San Felipe de Austin
Heritage Learning Project 
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An innovative, collaborative project between the Texas Historical CommissionCoastal Environments, Inc. and students/teachers around the world.  We are using technology to reach learners who would like to contribute ideas to the excavation and development of a new visitor center at this important historic site.  We are uncovering Texas History. Join us! See Project Definition for more. 

Recovering the Foundation of Texas History, The Preservation of San Felipe

Ground Breaking on the New Museum!

What a thrill to be a part of this amazing day!  Thank you to everyone at the Texas Historical Commission and Coastal Environments for their continued support of educators and learners.

If you have a classroom or learners that would like to collaborate with us, please reach out to Carolsalva1@gmail.com.

We are looking forward to leveraging our relationship with the THC to create some very meaningful experiences for our high school students.  

Don't know where to start?
Email us and we can help you get involved.  Watch this 4 min video to see what our Heritage Learners and their teachers are saying about their involvement:

Many of our Techfugee Heritage Learners are being highlighted for their contributions to the world!  Our new students bring so much appreciation for education and show how quickly we can acquire a 2nd or 3rd language:

YouTube Video

We would love to interact with your class!

email carol.salva@springbranchisd.com to get involved.


As early as 1819, while Mexico was still Spanish territory, Moses Austin developed a plan to establish an American colony in Texas. Teaming with Felipe Enrique Neri, Baron de Bastrop, Austin presented his plan to Mexican authorities in December 1820. Although he received permission to establish the colony in mid May 1821, Moses Austin died soon after on 10 June 1821. With his death, the colonization plans fell to his son Stephen F. Austin. In search of a place to establish the colony, the younger Austin began exploring southeast Texas in August 1821 (Barker 1925:25-27, 31, 34-35). The following month, however, Mexico gained independence from Spain, stalling Austin’s plans. In August 1823, Stephen F. Austin finally arrived in Texas from Mexico City with authorization to establish a new colony. As part of his authorization, Austin was to found a town to be named San Felipe de Austin near the center of his new colony. Exploring the area that summer, Austin, in conjunction with Land Commissioner Baron de Bastrop and surveyor Seth Ingram, eventually selected the site at the Atascosito crossing of the Brazos River for what was to soon become the capital of his colony. Quickly completing his survey, Ingram laid out 582 town lots, four public squares, and a cemetery by the end of 1823. As empresario, Austin granted over 22,000 acres to the Town of San Felipe de Austin on 1 July 1824 (Moore 2014:1-2, 5).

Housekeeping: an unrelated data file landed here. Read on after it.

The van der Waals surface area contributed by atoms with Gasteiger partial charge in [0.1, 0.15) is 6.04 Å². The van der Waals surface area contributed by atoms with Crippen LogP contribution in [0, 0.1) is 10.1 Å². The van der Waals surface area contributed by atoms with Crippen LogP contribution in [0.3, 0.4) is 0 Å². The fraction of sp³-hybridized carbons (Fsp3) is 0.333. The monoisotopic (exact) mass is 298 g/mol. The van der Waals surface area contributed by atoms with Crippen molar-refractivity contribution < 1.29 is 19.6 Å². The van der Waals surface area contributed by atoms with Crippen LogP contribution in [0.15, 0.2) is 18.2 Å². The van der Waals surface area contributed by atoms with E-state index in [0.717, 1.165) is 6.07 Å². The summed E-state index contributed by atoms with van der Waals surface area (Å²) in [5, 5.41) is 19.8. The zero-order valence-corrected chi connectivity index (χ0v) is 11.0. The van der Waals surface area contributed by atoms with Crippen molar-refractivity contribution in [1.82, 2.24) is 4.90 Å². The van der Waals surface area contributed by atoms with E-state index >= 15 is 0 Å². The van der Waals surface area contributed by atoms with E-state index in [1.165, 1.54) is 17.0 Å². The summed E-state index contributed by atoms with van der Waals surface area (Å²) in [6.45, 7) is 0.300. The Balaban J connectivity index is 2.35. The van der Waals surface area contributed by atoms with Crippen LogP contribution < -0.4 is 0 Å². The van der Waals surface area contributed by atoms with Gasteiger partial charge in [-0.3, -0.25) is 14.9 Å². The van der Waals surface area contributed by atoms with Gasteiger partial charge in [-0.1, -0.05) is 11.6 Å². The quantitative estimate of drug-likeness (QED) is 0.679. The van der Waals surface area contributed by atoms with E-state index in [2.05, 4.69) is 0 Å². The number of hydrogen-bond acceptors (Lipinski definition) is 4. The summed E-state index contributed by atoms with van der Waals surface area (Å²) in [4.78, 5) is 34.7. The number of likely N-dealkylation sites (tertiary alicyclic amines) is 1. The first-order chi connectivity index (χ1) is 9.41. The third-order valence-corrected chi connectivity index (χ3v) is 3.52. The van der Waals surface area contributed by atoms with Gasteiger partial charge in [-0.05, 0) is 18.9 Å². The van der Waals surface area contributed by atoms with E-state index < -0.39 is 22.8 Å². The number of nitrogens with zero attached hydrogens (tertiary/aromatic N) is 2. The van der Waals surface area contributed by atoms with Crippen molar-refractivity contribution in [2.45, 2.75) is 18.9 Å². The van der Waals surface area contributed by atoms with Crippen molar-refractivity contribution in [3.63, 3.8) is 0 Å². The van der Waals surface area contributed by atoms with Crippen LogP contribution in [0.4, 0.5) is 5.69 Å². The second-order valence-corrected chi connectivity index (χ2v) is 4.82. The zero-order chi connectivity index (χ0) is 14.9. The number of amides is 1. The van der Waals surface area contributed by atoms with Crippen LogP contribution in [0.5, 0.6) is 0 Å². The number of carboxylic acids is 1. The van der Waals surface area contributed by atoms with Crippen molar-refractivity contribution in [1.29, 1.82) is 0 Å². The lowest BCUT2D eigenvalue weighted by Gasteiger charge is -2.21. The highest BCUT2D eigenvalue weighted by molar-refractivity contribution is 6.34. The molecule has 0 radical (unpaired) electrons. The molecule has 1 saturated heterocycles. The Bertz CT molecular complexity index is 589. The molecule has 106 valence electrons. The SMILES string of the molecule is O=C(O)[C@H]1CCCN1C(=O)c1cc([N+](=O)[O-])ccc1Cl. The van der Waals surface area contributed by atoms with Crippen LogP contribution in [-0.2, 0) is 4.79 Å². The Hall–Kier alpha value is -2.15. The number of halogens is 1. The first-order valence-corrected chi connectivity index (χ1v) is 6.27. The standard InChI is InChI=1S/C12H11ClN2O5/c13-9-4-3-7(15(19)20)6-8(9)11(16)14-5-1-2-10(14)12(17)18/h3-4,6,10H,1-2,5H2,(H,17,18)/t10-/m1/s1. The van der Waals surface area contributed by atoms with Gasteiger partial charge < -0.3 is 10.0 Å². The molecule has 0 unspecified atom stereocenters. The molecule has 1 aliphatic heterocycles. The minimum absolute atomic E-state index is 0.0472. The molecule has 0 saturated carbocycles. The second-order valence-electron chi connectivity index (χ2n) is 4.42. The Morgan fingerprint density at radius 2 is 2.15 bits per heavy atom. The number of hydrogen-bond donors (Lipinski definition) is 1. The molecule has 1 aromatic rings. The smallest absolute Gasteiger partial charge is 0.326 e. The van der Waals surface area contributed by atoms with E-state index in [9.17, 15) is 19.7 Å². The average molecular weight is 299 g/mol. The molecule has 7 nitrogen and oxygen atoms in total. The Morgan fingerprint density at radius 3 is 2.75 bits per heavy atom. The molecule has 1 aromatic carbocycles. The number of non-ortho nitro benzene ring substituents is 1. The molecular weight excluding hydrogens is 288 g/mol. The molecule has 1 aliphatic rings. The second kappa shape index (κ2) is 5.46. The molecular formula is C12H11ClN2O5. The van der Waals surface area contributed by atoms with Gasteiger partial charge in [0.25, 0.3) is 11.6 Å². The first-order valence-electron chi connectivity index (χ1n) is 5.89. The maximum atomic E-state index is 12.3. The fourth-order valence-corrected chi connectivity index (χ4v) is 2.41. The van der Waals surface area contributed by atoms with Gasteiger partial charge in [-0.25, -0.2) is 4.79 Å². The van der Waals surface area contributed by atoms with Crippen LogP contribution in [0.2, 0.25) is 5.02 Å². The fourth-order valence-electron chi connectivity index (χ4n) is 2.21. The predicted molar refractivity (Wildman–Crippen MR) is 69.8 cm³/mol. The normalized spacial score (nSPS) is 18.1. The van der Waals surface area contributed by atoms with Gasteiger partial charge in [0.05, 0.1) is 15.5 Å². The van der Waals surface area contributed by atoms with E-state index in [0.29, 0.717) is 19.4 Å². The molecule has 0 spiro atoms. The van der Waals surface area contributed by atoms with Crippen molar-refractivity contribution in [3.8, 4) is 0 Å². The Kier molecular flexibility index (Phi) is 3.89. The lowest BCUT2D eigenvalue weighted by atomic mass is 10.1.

References listed in Files Section- Project Proposal Document

Pictured below front row: Sherie Townes, Lisa Worley, Diana DelBosque, Xianping Liu, Carol Salva

Back row: Brett Cruse, Will Handlin, Mark Wegener, Bill Handlin, Bryan McAuley, Joseph Maurer, Dr. Jon Lohse

Recent List Items

OwnerDescriptionDue DateComplete
Carol Salva Define Project August 18, 2015  
Carol Salva Publish video of DelBosque's question September 4, 2015  
Bryan Haley Work with students and teachers to understand magnetometer data August 19, 2015  
Bryan McAuley Record student analysis work  August 27, 2015  
Jon Lohse Provide remote sensing data September 3, 2015  
Showing 5 items from page To-Dos sorted by edit time. View more »

SPRING BRANCH ISD educators out for a day of learning!
Pictured above and below: Dr. Jon Lohse and Bryan Haley of Coastal Environments, Inc. with Jim Lefeber, Will Handlin, Bill Handlin, Mark Wegener, Joseph Maurer, Diana DelBosque, Xianping Liu, Lynn Austin, Caitlin Mozisek, Stacy Hoover of Spring Branch ISD. and Scherie Townes of the Archaeological Institute of America - Houston. Also pictured are Brett Cruse, Bryan McAuley, and 
Lisa Worley of the Texas Historical Commission.



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